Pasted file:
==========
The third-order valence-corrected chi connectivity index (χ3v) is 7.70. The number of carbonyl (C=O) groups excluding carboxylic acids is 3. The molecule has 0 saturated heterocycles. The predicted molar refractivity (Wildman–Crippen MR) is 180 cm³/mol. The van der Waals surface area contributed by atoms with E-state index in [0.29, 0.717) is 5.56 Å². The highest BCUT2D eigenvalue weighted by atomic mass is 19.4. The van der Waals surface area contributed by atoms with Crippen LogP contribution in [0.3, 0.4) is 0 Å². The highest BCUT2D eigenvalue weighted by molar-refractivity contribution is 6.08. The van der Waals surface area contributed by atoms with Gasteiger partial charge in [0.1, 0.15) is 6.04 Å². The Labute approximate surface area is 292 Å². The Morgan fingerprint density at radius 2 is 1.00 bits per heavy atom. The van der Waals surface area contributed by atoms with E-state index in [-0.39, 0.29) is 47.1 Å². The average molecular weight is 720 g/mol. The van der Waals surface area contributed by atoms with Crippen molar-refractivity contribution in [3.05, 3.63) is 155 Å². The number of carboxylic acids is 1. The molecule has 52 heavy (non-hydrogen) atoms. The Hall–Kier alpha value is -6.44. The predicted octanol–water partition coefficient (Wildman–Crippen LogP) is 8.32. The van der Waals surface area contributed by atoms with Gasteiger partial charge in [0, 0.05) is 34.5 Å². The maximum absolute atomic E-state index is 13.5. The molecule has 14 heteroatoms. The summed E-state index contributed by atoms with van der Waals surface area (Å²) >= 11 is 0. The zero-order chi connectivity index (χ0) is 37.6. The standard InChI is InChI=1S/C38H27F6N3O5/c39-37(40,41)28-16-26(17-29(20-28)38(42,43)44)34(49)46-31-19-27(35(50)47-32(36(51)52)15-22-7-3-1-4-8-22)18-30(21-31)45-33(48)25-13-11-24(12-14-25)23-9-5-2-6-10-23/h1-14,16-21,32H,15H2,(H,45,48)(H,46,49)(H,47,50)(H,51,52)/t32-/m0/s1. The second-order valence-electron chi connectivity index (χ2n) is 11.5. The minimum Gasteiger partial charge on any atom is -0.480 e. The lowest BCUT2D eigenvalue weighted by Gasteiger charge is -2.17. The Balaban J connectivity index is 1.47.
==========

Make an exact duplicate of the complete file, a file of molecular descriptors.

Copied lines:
The third-order valence-corrected chi connectivity index (χ3v) is 7.70. The number of carbonyl (C=O) groups excluding carboxylic acids is 3. The molecule has 0 saturated heterocycles. The predicted molar refractivity (Wildman–Crippen MR) is 180 cm³/mol. The van der Waals surface area contributed by atoms with E-state index in [0.29, 0.717) is 5.56 Å². The highest BCUT2D eigenvalue weighted by atomic mass is 19.4. The van der Waals surface area contributed by atoms with Crippen LogP contribution in [0.3, 0.4) is 0 Å². The highest BCUT2D eigenvalue weighted by molar-refractivity contribution is 6.08. The van der Waals surface area contributed by atoms with Gasteiger partial charge in [0.1, 0.15) is 6.04 Å². The Labute approximate surface area is 292 Å². The Morgan fingerprint density at radius 2 is 1.00 bits per heavy atom. The van der Waals surface area contributed by atoms with E-state index in [-0.39, 0.29) is 47.1 Å². The average molecular weight is 720 g/mol. The van der Waals surface area contributed by atoms with Crippen molar-refractivity contribution in [3.05, 3.63) is 155 Å². The number of carboxylic acids is 1. The molecule has 52 heavy (non-hydrogen) atoms. The Hall–Kier alpha value is -6.44. The predicted octanol–water partition coefficient (Wildman–Crippen LogP) is 8.32. The van der Waals surface area contributed by atoms with Gasteiger partial charge in [0, 0.05) is 34.5 Å². The maximum absolute atomic E-state index is 13.5. The molecule has 14 heteroatoms. The summed E-state index contributed by atoms with van der Waals surface area (Å²) >= 11 is 0. The zero-order chi connectivity index (χ0) is 37.6. The standard InChI is InChI=1S/C38H27F6N3O5/c39-37(40,41)28-16-26(17-29(20-28)38(42,43)44)34(49)46-31-19-27(35(50)47-32(36(51)52)15-22-7-3-1-4-8-22)18-30(21-31)45-33(48)25-13-11-24(12-14-25)23-9-5-2-6-10-23/h1-14,16-21,32H,15H2,(H,45,48)(H,46,49)(H,47,50)(H,51,52)/t32-/m0/s1. The second-order valence-electron chi connectivity index (χ2n) is 11.5. The minimum Gasteiger partial charge on any atom is -0.480 e. The lowest BCUT2D eigenvalue weighted by Gasteiger charge is -2.17. The Balaban J connectivity index is 1.47.